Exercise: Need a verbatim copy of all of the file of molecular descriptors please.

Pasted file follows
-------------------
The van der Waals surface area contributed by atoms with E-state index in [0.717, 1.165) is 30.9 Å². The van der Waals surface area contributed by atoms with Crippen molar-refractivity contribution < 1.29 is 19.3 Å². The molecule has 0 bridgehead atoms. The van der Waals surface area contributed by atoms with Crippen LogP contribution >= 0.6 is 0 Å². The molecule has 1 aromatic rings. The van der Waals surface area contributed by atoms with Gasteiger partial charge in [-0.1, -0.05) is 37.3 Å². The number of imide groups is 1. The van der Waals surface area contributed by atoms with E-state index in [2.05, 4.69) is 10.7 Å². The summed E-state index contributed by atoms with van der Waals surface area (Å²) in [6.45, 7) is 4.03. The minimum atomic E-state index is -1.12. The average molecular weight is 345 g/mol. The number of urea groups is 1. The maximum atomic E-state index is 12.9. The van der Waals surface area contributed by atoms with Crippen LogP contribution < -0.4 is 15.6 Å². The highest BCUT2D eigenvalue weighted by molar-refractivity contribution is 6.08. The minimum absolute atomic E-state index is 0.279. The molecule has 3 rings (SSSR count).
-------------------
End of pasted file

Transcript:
The van der Waals surface area contributed by atoms with E-state index in [0.717, 1.165) is 30.9 Å². The van der Waals surface area contributed by atoms with Crippen molar-refractivity contribution < 1.29 is 19.3 Å². The molecule has 0 bridgehead atoms. The van der Waals surface area contributed by atoms with Crippen LogP contribution >= 0.6 is 0 Å². The molecule has 1 aromatic rings. The van der Waals surface area contributed by atoms with Gasteiger partial charge in [-0.1, -0.05) is 37.3 Å². The number of imide groups is 1. The van der Waals surface area contributed by atoms with E-state index in [2.05, 4.69) is 10.7 Å². The summed E-state index contributed by atoms with van der Waals surface area (Å²) in [6.45, 7) is 4.03. The minimum atomic E-state index is -1.12. The average molecular weight is 345 g/mol. The number of urea groups is 1. The maximum atomic E-state index is 12.9. The van der Waals surface area contributed by atoms with Crippen LogP contribution < -0.4 is 15.6 Å². The highest BCUT2D eigenvalue weighted by molar-refractivity contribution is 6.08. The minimum absolute atomic E-state index is 0.279. The molecule has 3 rings (SSSR count).